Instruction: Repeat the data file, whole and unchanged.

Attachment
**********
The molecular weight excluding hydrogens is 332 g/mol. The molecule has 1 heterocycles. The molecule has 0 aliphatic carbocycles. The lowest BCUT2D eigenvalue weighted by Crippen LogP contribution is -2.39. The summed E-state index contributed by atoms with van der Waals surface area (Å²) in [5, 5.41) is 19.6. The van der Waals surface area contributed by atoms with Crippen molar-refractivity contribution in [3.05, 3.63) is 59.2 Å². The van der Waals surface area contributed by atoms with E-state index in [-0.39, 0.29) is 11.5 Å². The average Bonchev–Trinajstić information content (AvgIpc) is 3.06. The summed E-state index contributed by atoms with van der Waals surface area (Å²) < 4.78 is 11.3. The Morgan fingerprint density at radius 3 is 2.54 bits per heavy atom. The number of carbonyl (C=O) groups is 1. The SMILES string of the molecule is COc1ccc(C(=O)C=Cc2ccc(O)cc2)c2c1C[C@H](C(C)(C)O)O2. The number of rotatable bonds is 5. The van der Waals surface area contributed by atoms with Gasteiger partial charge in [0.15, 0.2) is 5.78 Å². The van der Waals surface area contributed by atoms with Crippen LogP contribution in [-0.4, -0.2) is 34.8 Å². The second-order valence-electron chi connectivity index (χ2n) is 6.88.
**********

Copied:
The molecular weight excluding hydrogens is 332 g/mol. The molecule has 1 heterocycles. The molecule has 0 aliphatic carbocycles. The lowest BCUT2D eigenvalue weighted by Crippen LogP contribution is -2.39. The summed E-state index contributed by atoms with van der Waals surface area (Å²) in [5, 5.41) is 19.6. The van der Waals surface area contributed by atoms with Crippen molar-refractivity contribution in [3.05, 3.63) is 59.2 Å². The van der Waals surface area contributed by atoms with E-state index in [-0.39, 0.29) is 11.5 Å². The average Bonchev–Trinajstić information content (AvgIpc) is 3.06. The summed E-state index contributed by atoms with van der Waals surface area (Å²) < 4.78 is 11.3. The Morgan fingerprint density at radius 3 is 2.54 bits per heavy atom. The number of carbonyl (C=O) groups is 1. The SMILES string of the molecule is COc1ccc(C(=O)C=Cc2ccc(O)cc2)c2c1C[C@H](C(C)(C)O)O2. The number of rotatable bonds is 5. The van der Waals surface area contributed by atoms with Gasteiger partial charge in [0.15, 0.2) is 5.78 Å². The van der Waals surface area contributed by atoms with Crippen LogP contribution in [-0.4, -0.2) is 34.8 Å². The second-order valence-electron chi connectivity index (χ2n) is 6.88.